KUNDUZ (Afghanistan): The top U.S. and NATO commander in Afghanistan is “very seriously” concerned over reports that civilians may have died in an air strike against hijacked fuel tankers, an aide said on Saturday, as the alliance investigated the attack that killed at least 70 people.
A U.S. F-15E Strike Eagle jet dropped two 225-kg bombs on the two tankers early on Friday after they were seized by the Taliban in Kunduz province. Local officials said the ensuing fireball killed both militants and villagers who had swarmed around the tanks to siphon off the fuel, but it was unclear how many were civilians.
The air strike occurred despite General Stanley McChrystal’s orders restricting use of airpower if civilian lives are at risk. High civilian casualties in military operations have enraged Afghans and undercut support for the war against the Taliban.
General McChrystal discussed the incident with Afghan President Hamid Karzai and later told senior commanders that “we need to know what we are hitting,” the aide said, speaking on condition of anonymity under command policy.
A 10-member NATO investigative team flew over the site on the Kunduz river where the U.S. jet, called in by the German military, bombed the tankers, which reportedly had become stuck trying to cross a river. German officials have said the Taliban may have been planning a suicide attack on the military’s nearby Kunduz base using the hijacked tankers.
The investigative team led by U.S. Rear Admiral Gregory J. Smith, NATO’s Director of Communications in Kabul, also spoke to two wounded villagers in the Kunduz hospital. Admiral Smith said it was unclear yet how many civilians were at the site of the blastMohammad Shafi (10), who was injured in the blast and shifted to Kabul for treatment, said his father told him not to go near the tankers, but he went anyway. “While I was going to get the fuel, on the way I heard a big bang, and after that I don’t know what happened,” he said from his hospital bed, with bandages on his arm and leg.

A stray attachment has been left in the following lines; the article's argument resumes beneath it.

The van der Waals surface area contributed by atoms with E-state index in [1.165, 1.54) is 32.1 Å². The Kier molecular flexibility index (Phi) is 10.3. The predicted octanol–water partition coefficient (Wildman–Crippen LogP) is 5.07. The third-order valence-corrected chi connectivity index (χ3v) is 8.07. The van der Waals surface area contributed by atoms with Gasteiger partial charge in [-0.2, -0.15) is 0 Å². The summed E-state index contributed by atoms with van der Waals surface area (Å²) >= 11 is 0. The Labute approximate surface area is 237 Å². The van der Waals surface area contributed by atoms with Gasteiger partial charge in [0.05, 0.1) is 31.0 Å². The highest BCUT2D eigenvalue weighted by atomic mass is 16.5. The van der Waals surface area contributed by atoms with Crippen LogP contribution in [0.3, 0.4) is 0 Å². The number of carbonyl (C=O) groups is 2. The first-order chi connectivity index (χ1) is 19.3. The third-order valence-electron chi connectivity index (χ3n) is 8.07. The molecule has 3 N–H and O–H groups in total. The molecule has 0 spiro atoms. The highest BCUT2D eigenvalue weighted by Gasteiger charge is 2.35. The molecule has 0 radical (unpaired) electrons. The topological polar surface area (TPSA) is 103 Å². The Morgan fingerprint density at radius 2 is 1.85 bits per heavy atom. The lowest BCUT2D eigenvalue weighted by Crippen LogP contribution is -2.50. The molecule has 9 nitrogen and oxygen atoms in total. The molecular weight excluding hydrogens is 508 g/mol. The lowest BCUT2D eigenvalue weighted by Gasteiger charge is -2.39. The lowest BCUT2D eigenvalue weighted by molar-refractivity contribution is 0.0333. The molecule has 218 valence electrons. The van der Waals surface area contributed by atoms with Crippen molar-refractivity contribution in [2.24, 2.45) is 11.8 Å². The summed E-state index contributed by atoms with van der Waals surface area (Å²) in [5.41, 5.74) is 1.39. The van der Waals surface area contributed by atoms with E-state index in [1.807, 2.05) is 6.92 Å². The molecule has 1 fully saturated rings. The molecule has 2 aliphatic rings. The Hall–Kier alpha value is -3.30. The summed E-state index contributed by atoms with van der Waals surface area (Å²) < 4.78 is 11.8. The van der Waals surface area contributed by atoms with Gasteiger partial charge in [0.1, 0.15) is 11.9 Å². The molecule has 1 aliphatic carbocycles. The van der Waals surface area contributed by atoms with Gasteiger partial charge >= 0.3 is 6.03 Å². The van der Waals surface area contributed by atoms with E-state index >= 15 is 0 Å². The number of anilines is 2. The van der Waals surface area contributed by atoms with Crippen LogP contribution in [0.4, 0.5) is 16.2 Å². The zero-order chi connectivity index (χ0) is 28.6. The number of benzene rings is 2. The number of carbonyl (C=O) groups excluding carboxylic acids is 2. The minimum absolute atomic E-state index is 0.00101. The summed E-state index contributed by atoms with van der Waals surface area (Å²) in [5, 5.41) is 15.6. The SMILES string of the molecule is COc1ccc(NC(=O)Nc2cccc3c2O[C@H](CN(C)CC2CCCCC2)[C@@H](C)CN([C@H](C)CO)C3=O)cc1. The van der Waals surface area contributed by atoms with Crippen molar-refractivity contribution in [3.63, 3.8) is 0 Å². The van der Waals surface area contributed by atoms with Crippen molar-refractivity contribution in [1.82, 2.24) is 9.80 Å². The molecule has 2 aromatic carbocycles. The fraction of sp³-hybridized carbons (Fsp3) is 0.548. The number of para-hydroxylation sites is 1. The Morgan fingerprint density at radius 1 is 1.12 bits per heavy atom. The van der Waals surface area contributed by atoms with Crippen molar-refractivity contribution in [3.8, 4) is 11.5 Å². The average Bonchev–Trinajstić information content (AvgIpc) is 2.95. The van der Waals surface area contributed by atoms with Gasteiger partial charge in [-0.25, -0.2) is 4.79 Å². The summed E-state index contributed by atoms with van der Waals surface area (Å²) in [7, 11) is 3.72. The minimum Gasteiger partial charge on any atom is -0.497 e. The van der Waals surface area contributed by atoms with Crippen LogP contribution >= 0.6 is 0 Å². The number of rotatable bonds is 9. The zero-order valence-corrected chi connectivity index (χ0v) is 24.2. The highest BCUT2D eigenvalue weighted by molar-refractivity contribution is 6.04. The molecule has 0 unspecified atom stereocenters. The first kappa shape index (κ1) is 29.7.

A bomb blast, meanwhile, hit a German military convoy on Saturday, damaging at least one vehicle and wounding four troops, none seriously. Kunduz provincial police chief Abdullah Razaq Yaqoobi said a suicide car bomb caused the blast, though German military officials said it was a roadside bomb.
Germany said 57 fighters were killed in Friday’s air strike and no civilians were believed in the area at the time, based on surveillance of the tankers by a drone aircraft. NATO Secretary-General Anders Fogh Rasmussen, however, acknowledged some civilians may have died, and the U.S.-led coalition and the Afghan government announced a joint investigation. — AP